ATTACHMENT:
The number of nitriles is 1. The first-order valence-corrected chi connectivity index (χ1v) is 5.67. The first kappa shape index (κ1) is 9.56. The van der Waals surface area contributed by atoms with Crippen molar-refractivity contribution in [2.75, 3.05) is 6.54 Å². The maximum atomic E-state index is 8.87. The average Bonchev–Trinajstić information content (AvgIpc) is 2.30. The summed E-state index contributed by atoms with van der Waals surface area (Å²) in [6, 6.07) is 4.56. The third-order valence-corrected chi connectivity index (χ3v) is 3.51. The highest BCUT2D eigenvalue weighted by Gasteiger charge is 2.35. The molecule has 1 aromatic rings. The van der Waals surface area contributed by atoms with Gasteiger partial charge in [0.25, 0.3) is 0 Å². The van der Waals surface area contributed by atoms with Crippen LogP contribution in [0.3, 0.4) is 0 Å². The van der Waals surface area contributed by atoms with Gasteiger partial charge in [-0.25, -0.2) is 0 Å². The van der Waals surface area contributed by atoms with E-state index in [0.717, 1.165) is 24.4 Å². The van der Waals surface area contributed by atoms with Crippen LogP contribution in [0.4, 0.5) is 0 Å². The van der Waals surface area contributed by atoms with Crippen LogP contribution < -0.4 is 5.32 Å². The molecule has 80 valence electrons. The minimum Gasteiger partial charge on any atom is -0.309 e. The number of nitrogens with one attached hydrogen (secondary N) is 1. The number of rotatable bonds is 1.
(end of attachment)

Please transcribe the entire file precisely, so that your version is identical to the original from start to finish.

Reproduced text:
The number of nitriles is 1. The first-order valence-corrected chi connectivity index (χ1v) is 5.67. The first kappa shape index (κ1) is 9.56. The van der Waals surface area contributed by atoms with Crippen molar-refractivity contribution in [2.75, 3.05) is 6.54 Å². The maximum atomic E-state index is 8.87. The average Bonchev–Trinajstić information content (AvgIpc) is 2.30. The summed E-state index contributed by atoms with van der Waals surface area (Å²) in [6, 6.07) is 4.56. The third-order valence-corrected chi connectivity index (χ3v) is 3.51. The highest BCUT2D eigenvalue weighted by Gasteiger charge is 2.35. The molecule has 1 aromatic rings. The van der Waals surface area contributed by atoms with Gasteiger partial charge in [0.25, 0.3) is 0 Å². The van der Waals surface area contributed by atoms with Crippen LogP contribution in [0.3, 0.4) is 0 Å². The van der Waals surface area contributed by atoms with Gasteiger partial charge in [-0.25, -0.2) is 0 Å². The van der Waals surface area contributed by atoms with E-state index in [0.717, 1.165) is 24.4 Å². The van der Waals surface area contributed by atoms with Crippen LogP contribution in [0.4, 0.5) is 0 Å². The van der Waals surface area contributed by atoms with Crippen LogP contribution < -0.4 is 5.32 Å². The molecule has 80 valence electrons. The minimum Gasteiger partial charge on any atom is -0.309 e. The number of nitrogens with one attached hydrogen (secondary N) is 1. The number of rotatable bonds is 1.